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The endless knot or eternal knot (Sanskrit: śrīvatsa; simplified Chinese: 盘长结; traditional Chinese: 盤長結; pinyin: pánzhǎng jié; Tibetan དཔལ་བེའུ། dpal be'u; Mongolian Түмэн өлзий) is a symbolic knot and one of the Eight Auspicious Symbols. It is an important symbol in Hinduism, Jainism and Buddhism. It is an important cultural marker in places significantly influenced by Tibetan Buddhism such as Tibet, Mongolia, Tuva, Kalmykia, and Buryatia. It is also found in Celtic and Chinese symbolism.
Various Buddhist interpretations of the symbol are:
- The endless knot iconography symbolised Samsara i.e., the endless cycle of suffering of birth, death and rebirth within Tibetan Buddhism.
- The inter-twining of wisdom and compassion.
- Interplay and interaction of the opposing forces in the dualistic world of manifestation, leading to their union, and ultimately to harmony in the universe.
- The mutual dependence of religious doctrine and secular affairs.
- The union of wisdom and method.
- The inseparability of emptiness (shunyata) and dependent origination, the underlying reality of existence.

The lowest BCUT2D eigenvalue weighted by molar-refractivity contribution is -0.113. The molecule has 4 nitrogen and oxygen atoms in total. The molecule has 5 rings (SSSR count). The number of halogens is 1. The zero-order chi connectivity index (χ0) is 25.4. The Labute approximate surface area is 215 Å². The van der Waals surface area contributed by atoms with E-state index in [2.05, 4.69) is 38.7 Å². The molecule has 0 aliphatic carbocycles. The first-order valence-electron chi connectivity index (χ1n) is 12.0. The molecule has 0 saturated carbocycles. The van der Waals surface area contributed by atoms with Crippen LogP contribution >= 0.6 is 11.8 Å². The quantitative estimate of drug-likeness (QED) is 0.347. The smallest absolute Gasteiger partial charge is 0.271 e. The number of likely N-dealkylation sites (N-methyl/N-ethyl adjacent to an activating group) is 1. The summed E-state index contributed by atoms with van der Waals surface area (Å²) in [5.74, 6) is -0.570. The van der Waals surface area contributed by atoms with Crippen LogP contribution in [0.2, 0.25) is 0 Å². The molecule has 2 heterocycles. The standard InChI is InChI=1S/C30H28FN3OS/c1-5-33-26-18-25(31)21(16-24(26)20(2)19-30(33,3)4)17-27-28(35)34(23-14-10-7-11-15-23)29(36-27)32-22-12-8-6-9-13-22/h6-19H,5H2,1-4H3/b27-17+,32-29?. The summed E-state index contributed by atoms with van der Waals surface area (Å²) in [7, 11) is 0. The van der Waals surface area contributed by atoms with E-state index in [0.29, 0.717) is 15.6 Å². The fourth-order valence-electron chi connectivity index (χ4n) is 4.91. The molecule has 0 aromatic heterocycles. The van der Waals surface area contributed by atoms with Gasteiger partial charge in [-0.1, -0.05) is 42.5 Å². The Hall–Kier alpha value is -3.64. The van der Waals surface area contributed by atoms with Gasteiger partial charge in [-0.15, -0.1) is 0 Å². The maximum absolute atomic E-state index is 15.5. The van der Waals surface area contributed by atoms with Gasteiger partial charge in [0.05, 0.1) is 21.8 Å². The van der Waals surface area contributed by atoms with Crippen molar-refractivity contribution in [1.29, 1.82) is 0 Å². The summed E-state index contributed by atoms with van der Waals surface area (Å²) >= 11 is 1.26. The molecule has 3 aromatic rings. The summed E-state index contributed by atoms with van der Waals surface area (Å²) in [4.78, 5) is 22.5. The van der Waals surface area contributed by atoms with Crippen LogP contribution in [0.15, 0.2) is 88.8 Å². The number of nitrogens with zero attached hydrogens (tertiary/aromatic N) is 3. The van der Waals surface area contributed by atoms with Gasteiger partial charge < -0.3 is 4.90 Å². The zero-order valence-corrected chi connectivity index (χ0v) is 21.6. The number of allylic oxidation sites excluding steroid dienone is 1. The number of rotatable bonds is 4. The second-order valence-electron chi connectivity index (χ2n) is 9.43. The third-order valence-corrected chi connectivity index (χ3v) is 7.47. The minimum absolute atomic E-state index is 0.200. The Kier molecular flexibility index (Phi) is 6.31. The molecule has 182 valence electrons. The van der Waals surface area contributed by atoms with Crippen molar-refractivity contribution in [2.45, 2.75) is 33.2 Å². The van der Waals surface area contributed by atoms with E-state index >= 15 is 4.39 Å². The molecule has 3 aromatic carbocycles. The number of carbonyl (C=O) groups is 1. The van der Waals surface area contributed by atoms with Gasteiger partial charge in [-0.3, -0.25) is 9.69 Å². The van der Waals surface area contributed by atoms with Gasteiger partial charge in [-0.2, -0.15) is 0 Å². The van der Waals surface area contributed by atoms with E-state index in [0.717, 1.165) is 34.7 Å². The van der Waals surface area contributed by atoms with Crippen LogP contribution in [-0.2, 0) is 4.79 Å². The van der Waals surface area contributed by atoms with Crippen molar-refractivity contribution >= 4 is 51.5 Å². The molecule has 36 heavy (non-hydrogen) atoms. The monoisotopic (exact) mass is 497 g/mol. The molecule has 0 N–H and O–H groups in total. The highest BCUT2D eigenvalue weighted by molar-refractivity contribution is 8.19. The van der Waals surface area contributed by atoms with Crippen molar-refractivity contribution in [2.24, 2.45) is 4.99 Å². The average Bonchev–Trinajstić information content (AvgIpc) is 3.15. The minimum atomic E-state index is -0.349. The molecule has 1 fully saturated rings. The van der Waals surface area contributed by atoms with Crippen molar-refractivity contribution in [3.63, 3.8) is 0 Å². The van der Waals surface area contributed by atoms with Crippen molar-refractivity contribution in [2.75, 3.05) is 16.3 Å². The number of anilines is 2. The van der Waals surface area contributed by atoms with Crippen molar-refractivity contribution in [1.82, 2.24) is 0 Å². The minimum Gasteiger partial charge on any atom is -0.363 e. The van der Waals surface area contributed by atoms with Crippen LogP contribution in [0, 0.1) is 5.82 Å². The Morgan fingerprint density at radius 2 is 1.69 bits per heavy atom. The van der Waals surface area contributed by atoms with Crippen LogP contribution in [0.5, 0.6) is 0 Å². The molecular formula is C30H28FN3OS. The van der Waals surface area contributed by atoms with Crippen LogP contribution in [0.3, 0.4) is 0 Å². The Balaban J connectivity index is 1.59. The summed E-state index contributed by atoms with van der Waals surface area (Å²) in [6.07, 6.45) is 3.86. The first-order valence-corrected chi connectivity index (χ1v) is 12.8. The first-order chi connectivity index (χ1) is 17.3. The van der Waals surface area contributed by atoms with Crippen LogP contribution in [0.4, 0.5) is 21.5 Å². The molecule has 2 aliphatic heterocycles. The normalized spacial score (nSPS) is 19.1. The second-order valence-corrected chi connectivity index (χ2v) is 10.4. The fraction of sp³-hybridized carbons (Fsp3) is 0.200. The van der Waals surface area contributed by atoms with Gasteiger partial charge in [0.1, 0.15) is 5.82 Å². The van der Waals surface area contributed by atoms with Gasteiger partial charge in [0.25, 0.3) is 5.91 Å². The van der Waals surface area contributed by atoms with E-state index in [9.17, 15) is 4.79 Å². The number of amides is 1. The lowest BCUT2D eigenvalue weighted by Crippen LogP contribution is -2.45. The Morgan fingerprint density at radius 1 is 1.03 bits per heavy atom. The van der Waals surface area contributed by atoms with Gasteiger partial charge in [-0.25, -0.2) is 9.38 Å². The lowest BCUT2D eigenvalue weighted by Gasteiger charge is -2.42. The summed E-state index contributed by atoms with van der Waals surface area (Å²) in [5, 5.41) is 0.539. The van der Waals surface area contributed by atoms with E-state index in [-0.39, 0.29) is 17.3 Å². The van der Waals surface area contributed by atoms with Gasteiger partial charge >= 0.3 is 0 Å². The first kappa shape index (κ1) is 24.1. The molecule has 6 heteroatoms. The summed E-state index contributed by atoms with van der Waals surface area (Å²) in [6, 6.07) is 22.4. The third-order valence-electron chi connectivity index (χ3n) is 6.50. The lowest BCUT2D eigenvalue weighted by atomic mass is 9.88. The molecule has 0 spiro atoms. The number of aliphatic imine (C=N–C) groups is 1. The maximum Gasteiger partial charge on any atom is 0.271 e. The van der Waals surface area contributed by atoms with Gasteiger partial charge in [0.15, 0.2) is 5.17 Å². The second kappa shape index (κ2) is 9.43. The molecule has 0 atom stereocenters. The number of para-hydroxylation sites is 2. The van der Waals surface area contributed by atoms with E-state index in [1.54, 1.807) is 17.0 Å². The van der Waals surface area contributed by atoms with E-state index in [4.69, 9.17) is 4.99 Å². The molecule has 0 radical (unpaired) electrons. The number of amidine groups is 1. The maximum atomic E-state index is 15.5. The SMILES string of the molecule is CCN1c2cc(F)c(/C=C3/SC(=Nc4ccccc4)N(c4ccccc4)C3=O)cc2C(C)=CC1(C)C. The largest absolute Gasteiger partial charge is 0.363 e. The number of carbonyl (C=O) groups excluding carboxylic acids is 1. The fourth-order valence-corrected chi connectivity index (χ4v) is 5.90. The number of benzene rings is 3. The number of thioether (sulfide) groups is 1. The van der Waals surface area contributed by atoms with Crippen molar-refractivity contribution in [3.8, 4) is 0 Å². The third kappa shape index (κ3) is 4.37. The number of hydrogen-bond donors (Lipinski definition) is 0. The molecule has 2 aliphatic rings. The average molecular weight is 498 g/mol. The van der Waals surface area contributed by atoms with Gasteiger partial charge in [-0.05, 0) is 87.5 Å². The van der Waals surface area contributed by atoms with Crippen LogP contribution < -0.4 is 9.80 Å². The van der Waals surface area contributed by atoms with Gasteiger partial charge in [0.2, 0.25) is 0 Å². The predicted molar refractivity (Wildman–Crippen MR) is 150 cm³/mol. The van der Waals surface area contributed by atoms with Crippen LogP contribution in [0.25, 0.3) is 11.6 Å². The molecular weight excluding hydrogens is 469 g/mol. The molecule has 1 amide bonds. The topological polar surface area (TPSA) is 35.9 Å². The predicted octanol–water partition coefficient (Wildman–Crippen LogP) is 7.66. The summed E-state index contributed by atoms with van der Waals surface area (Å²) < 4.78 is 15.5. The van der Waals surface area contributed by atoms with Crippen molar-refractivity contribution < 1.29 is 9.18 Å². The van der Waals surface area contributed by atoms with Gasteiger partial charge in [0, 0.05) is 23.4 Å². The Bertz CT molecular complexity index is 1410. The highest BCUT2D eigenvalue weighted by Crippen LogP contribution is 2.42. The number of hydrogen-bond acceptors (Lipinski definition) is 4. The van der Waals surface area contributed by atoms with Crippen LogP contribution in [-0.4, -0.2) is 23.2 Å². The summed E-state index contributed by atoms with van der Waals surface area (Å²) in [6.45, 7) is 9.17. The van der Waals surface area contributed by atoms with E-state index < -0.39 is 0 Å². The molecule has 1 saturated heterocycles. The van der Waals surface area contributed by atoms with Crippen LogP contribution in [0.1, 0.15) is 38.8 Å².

- Symbolic of knot symbolism in linking ancestors and omnipresence (refer etymology of Tantra, Yoga and religion) (see Namkha.)
- Since the knot has no beginning or end it also symbolizes the wisdom of the Buddha.
In Hinduism, Srivatsa mentioned as 'connected to shree', i.e the goddess Lakshmi. It is a mark on the chest of Vishnu where his consort Lakshmi resides. According to the Vishnu purana, the tenth avatar of Vishnu, Kalki, will bear the Shrivatsa mark on his chest. It is one of the names of Vishnu in the Vishnu Sahasranamam. Srivatsa is considered to be auspicious symbol in Andhra Pradesh, Telangana, Tamil Nadu and Karnataka.
In Jainism it is one of the eight auspicious items, an asthamangala, however found only in the Svetambara sect. It is often found marking the chests of the 24 Saints, the tirthankaras. It is more commonly referred to as the Shrivatsa.
A stylized version of the endless knot is also used as the logo of China Unicom.
- Ashtamangala (also known as Eight Auspicious Symbols)
- Celtic knot
- Chinese knotting
- Eternal return
- Gordian knot
- Indra's net
- Islamic interlace patterns
- Khachkars – Armenian knotwork
- Knot garden
- Knot theory
- Möbius strip
- Oseberg style
- Solomon's knot
- Three hares
- Trefoil knot
- Turk's head knot
- Yin and yang
Notes and references
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